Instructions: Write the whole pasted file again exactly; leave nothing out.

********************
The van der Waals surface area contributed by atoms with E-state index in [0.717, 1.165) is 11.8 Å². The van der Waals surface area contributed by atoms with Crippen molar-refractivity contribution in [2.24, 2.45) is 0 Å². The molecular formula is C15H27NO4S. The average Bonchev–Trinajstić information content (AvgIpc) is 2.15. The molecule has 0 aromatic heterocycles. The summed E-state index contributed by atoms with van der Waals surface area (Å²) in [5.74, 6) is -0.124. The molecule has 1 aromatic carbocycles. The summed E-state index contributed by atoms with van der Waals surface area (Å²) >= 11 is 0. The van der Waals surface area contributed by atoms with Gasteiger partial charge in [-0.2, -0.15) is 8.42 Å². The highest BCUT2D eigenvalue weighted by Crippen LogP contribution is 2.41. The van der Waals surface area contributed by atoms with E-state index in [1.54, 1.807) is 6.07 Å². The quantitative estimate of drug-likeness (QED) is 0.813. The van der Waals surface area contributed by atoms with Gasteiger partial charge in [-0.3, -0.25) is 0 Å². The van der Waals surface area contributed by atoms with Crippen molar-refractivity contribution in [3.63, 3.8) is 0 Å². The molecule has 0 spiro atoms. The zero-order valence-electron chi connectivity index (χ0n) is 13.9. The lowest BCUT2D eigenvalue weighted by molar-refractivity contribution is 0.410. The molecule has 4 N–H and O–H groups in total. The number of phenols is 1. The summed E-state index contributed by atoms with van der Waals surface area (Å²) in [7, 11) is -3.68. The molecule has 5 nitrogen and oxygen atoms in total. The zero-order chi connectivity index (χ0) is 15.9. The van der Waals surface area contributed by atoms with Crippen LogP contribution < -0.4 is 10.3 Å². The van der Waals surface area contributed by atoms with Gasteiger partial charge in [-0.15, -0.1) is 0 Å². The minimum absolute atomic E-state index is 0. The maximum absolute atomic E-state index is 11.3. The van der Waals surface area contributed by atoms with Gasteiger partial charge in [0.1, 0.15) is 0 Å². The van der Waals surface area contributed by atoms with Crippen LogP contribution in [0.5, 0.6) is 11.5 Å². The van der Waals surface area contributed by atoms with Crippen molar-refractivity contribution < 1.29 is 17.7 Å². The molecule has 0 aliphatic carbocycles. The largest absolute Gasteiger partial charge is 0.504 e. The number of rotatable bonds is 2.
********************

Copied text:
The van der Waals surface area contributed by atoms with E-state index in [0.717, 1.165) is 11.8 Å². The van der Waals surface area contributed by atoms with Crippen molar-refractivity contribution in [2.24, 2.45) is 0 Å². The molecular formula is C15H27NO4S. The average Bonchev–Trinajstić information content (AvgIpc) is 2.15. The molecule has 0 aromatic heterocycles. The summed E-state index contributed by atoms with van der Waals surface area (Å²) in [5.74, 6) is -0.124. The molecule has 1 aromatic carbocycles. The summed E-state index contributed by atoms with van der Waals surface area (Å²) >= 11 is 0. The van der Waals surface area contributed by atoms with Gasteiger partial charge in [-0.2, -0.15) is 8.42 Å². The highest BCUT2D eigenvalue weighted by Crippen LogP contribution is 2.41. The van der Waals surface area contributed by atoms with E-state index in [1.54, 1.807) is 6.07 Å². The quantitative estimate of drug-likeness (QED) is 0.813. The van der Waals surface area contributed by atoms with Gasteiger partial charge in [-0.3, -0.25) is 0 Å². The van der Waals surface area contributed by atoms with Crippen molar-refractivity contribution in [3.63, 3.8) is 0 Å². The molecule has 0 spiro atoms. The zero-order valence-electron chi connectivity index (χ0n) is 13.9. The lowest BCUT2D eigenvalue weighted by molar-refractivity contribution is 0.410. The molecule has 4 N–H and O–H groups in total. The number of phenols is 1. The summed E-state index contributed by atoms with van der Waals surface area (Å²) in [7, 11) is -3.68. The molecule has 5 nitrogen and oxygen atoms in total. The zero-order chi connectivity index (χ0) is 15.9. The van der Waals surface area contributed by atoms with Crippen LogP contribution < -0.4 is 10.3 Å². The van der Waals surface area contributed by atoms with Gasteiger partial charge in [-0.15, -0.1) is 0 Å². The minimum absolute atomic E-state index is 0. The maximum absolute atomic E-state index is 11.3. The van der Waals surface area contributed by atoms with Gasteiger partial charge in [0.1, 0.15) is 0 Å². The van der Waals surface area contributed by atoms with Crippen LogP contribution in [0.5, 0.6) is 11.5 Å². The van der Waals surface area contributed by atoms with Crippen molar-refractivity contribution < 1.29 is 17.7 Å². The molecule has 0 aliphatic carbocycles. The largest absolute Gasteiger partial charge is 0.504 e. The number of rotatable bonds is 2.